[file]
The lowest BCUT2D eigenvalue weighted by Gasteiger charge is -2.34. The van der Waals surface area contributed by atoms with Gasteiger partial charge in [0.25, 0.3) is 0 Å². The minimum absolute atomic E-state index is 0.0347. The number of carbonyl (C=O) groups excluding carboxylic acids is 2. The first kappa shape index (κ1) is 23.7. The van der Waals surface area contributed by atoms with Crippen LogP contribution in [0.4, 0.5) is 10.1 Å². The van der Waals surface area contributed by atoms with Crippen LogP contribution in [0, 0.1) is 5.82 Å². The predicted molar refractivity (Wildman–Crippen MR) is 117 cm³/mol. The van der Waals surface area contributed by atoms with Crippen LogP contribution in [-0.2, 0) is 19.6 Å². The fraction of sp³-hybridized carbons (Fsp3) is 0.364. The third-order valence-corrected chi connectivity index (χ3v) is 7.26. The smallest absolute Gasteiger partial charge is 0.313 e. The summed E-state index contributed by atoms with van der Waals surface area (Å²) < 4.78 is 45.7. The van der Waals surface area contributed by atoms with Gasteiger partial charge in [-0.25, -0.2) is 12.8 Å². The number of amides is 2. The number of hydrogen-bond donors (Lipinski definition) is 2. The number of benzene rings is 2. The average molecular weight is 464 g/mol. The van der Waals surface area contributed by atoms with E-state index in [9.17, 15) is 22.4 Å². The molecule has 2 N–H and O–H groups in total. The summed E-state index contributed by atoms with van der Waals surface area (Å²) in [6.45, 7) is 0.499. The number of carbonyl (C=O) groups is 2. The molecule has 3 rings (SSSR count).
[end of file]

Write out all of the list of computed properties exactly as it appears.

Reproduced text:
The lowest BCUT2D eigenvalue weighted by Gasteiger charge is -2.34. The van der Waals surface area contributed by atoms with Gasteiger partial charge in [0.25, 0.3) is 0 Å². The minimum absolute atomic E-state index is 0.0347. The number of carbonyl (C=O) groups excluding carboxylic acids is 2. The first kappa shape index (κ1) is 23.7. The van der Waals surface area contributed by atoms with Crippen LogP contribution in [0.4, 0.5) is 10.1 Å². The van der Waals surface area contributed by atoms with Crippen LogP contribution in [0, 0.1) is 5.82 Å². The predicted molar refractivity (Wildman–Crippen MR) is 117 cm³/mol. The van der Waals surface area contributed by atoms with Crippen LogP contribution in [-0.2, 0) is 19.6 Å². The fraction of sp³-hybridized carbons (Fsp3) is 0.364. The third-order valence-corrected chi connectivity index (χ3v) is 7.26. The smallest absolute Gasteiger partial charge is 0.313 e. The summed E-state index contributed by atoms with van der Waals surface area (Å²) < 4.78 is 45.7. The van der Waals surface area contributed by atoms with Gasteiger partial charge in [-0.25, -0.2) is 12.8 Å². The number of amides is 2. The number of hydrogen-bond donors (Lipinski definition) is 2. The number of benzene rings is 2. The average molecular weight is 464 g/mol. The van der Waals surface area contributed by atoms with E-state index in [9.17, 15) is 22.4 Å². The molecule has 2 N–H and O–H groups in total. The summed E-state index contributed by atoms with van der Waals surface area (Å²) in [6.45, 7) is 0.499. The number of carbonyl (C=O) groups is 2. The molecule has 3 rings (SSSR count).